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Crucians Go West for Adults' Parade

Jan. 6, 2006 — Jumpin', wavin' and gettin' on bad, participants in the 2007 Crucian Christmas Festival adults' parade hit King Street in Frederiksted Saturday as spectators flooded the west end of the island to get their yearly dose of culture and mass.
A beautiful day met spectators and participants for the adult's parade, although some heavy sprinkles threatened to drench those who traveled to see friends and strangers dressed in their best costumes. Positive messages were abundant throughout the parade, with some troupes displaying their messages and others using songs to educate.
Chester Brady, also known as the Mighty Groover, grooved down King Street singing of the ills of large entities like the V.I. Water and Power Authority. The St. Thomas-based Rising Stars Steel Pan adorned their trailer with the words: "Nothing is so complicated that it cannot be simplified by hard work."
The colors of the day were brilliant. Whites, golds, yellows, reds and royal blues mixed with greens, purples and silvers as the sea of colors flowed down the street, accompanied by the showers of bass and trumpets of calypso music from DJs and bands. Children and adults from the island sat on the sidelines alongside visitors, pointing and commenting about their favorite colors or sights during the day.
As masqueraders glided down the street, they were repeatedly stopped for pictures and comments while scolding children who got out of line. The adults reminded them of stories about things that go bump in the night searching for children who get out of line.
Parade participants wore comfortable footwear to shield their overworked soles as they gave all they got, winin' to the beats of the day. Onlookers yelled to their friends and family members who chose to dress up and celebrate the island's heritage with a cultural blend.
The parade brought out the festive nature of some political leaders, dressed in costume and swaying to the beats, waving to all who screamed their names. They included Delegate Donna and husband Christian Christensen, Sen. Jimi and wife Jerri Webber, Sen. Ronald and wife Royette Russell and Sen. Terrence "Positive" Nelson.
Dr. Cora Christian said she likes to participate.
"I will revel with every carnival activity," Christian said after her Rigidims troupe finished its run down King Street. Christian has been involved with many troupes over the years, but says she holds a special place in her heart for Rigidims.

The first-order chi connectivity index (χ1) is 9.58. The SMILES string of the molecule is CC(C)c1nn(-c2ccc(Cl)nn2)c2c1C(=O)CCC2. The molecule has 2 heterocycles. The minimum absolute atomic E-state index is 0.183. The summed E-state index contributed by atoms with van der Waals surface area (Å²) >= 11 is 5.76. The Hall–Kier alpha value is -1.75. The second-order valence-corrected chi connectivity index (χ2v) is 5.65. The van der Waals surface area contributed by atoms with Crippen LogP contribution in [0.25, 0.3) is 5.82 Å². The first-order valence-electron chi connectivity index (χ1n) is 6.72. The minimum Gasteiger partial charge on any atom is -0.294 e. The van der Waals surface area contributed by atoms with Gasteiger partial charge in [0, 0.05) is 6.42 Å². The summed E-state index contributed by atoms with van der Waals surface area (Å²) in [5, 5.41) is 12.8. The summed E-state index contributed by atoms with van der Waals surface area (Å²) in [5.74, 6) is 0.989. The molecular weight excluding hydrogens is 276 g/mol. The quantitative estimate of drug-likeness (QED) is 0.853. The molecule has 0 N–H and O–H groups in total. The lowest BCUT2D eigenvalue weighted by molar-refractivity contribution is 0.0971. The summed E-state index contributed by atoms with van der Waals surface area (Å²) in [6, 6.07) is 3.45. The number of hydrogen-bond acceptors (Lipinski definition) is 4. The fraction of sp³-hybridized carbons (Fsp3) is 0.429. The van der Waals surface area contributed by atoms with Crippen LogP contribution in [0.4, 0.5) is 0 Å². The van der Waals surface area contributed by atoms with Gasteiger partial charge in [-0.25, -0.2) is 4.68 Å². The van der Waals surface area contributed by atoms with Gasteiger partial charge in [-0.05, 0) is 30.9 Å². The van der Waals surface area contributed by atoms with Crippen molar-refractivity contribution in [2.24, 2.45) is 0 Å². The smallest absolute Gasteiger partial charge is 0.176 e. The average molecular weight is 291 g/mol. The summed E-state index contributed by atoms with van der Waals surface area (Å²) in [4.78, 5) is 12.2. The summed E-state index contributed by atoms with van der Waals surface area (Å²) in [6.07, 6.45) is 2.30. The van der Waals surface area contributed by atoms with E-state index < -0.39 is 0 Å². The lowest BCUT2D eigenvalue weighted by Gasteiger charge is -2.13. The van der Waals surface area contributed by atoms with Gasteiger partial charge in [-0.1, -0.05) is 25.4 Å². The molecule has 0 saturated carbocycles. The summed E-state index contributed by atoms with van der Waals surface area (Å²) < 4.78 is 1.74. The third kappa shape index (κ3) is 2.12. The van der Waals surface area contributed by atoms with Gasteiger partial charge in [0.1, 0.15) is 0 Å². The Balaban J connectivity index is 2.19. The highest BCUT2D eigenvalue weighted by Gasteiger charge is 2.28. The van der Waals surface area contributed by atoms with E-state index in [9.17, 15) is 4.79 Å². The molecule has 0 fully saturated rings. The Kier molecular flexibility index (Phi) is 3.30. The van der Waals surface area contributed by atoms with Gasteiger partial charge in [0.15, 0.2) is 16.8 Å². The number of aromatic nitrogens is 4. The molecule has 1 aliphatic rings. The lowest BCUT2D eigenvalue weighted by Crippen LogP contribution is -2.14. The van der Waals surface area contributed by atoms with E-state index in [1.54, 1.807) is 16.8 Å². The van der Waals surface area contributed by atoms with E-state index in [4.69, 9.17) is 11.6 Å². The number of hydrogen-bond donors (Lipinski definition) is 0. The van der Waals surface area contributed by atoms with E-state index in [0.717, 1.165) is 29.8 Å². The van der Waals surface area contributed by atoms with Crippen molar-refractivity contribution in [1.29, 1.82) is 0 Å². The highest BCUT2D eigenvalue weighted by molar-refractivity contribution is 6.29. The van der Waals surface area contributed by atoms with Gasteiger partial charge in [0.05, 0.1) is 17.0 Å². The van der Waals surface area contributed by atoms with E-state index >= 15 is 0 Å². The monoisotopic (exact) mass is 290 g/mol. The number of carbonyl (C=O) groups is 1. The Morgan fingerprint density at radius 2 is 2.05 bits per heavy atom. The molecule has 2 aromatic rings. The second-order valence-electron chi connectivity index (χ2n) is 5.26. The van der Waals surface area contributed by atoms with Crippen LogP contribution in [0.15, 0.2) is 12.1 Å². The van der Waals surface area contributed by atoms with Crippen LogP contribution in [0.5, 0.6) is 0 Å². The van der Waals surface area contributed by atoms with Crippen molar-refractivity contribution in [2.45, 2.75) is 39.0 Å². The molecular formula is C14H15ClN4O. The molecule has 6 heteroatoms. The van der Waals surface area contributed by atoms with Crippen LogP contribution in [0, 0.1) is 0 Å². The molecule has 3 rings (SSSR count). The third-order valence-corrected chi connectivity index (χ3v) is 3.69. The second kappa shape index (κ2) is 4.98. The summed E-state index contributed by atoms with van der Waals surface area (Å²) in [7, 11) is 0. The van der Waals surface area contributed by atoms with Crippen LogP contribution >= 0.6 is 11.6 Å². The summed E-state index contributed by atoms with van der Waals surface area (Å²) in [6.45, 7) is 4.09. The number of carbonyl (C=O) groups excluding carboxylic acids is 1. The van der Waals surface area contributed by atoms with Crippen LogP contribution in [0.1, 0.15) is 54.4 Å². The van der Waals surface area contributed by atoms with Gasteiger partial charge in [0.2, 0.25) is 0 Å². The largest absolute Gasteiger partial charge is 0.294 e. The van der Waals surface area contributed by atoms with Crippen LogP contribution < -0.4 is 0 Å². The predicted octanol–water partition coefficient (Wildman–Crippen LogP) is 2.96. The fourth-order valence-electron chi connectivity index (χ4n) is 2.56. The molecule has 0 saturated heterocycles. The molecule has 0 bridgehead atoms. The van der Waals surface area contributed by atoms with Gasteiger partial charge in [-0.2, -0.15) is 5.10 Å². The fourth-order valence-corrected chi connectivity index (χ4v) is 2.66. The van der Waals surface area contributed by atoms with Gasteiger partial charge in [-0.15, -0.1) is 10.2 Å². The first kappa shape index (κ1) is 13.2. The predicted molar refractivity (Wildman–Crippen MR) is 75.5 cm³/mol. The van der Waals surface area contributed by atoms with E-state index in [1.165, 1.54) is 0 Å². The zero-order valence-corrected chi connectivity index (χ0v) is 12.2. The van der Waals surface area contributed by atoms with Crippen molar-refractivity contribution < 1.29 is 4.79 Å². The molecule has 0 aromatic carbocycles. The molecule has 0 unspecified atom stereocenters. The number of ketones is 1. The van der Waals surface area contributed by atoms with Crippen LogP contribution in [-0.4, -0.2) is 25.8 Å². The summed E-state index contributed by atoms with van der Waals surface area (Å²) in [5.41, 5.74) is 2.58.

Most visitors to the island are only able to be spectators in the parade, but lucky ones like Phillip Gerard got the opportunity to don a T-shirt and represent their chosen troupe while having a blast in the center of the festival. Gerard, a native Crucian who now lives in Atlanta, Ga., said his aunt was involved with Rigidims troupe. He happened to be around to help the troupe with construction of its float, earning him the opportunity to play mass with the troupe.
"I was their waiter," Gerard said. "I brought drinks and whatever they wanted. I was also able to help them out by filming the parade." Gerard's vacation will soon be over, but he said he will take with him the memory of 2007's parade because he hasn't been able to participate in carnival for the past eight years.
There were so many people in the town of Frederiksted for the festivities that many said the island was "tilting to the west." For those trying to maneuver through the crowd, it was not uncommon to have to do so sideways, and get stopped mid-stride as the person in front would stop to greet friends or family they hadn't seen in a long time.
All roads led to Browne FestiVille as the parade came to an end and the sun finally eased off. The village filled rapidly as people poured in from all sides to get one last taste of seafood kallaloo, conch in butter sauce or a Johnny cake from their favorite booth. Although the village will close Saturday evening, Coney Island will give children one last chance to scream, squeal and win toys when it opens again Sunday afternoon.
To see the Festival in Photos, click here.
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